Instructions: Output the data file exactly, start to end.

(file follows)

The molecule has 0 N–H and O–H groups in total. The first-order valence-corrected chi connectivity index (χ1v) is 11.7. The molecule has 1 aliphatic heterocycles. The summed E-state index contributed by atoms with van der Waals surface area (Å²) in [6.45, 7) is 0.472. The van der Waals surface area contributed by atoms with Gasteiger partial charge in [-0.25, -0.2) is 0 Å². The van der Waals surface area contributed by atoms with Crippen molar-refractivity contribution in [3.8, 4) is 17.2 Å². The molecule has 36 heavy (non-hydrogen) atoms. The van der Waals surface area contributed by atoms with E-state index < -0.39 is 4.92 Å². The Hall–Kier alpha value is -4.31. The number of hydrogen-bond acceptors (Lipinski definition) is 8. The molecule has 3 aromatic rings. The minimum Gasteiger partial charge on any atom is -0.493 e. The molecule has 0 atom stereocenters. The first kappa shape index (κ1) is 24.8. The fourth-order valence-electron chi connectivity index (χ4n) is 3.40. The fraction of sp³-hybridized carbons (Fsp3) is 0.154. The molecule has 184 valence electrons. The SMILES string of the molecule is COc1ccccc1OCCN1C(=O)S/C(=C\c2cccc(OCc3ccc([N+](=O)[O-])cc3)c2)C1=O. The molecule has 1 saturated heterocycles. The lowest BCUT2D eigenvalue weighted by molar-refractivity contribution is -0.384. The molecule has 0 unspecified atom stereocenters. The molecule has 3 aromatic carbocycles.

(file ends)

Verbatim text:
The molecule has 0 N–H and O–H groups in total. The first-order valence-corrected chi connectivity index (χ1v) is 11.7. The molecule has 1 aliphatic heterocycles. The summed E-state index contributed by atoms with van der Waals surface area (Å²) in [6.45, 7) is 0.472. The van der Waals surface area contributed by atoms with Gasteiger partial charge in [-0.25, -0.2) is 0 Å². The van der Waals surface area contributed by atoms with Crippen molar-refractivity contribution in [3.8, 4) is 17.2 Å². The molecule has 36 heavy (non-hydrogen) atoms. The van der Waals surface area contributed by atoms with E-state index < -0.39 is 4.92 Å². The Hall–Kier alpha value is -4.31. The number of hydrogen-bond acceptors (Lipinski definition) is 8. The molecule has 3 aromatic rings. The minimum Gasteiger partial charge on any atom is -0.493 e. The molecule has 0 atom stereocenters. The first kappa shape index (κ1) is 24.8. The fourth-order valence-electron chi connectivity index (χ4n) is 3.40. The fraction of sp³-hybridized carbons (Fsp3) is 0.154. The molecule has 184 valence electrons. The SMILES string of the molecule is COc1ccccc1OCCN1C(=O)S/C(=C\c2cccc(OCc3ccc([N+](=O)[O-])cc3)c2)C1=O. The molecule has 1 saturated heterocycles. The lowest BCUT2D eigenvalue weighted by molar-refractivity contribution is -0.384. The molecule has 0 unspecified atom stereocenters. The molecule has 3 aromatic carbocycles.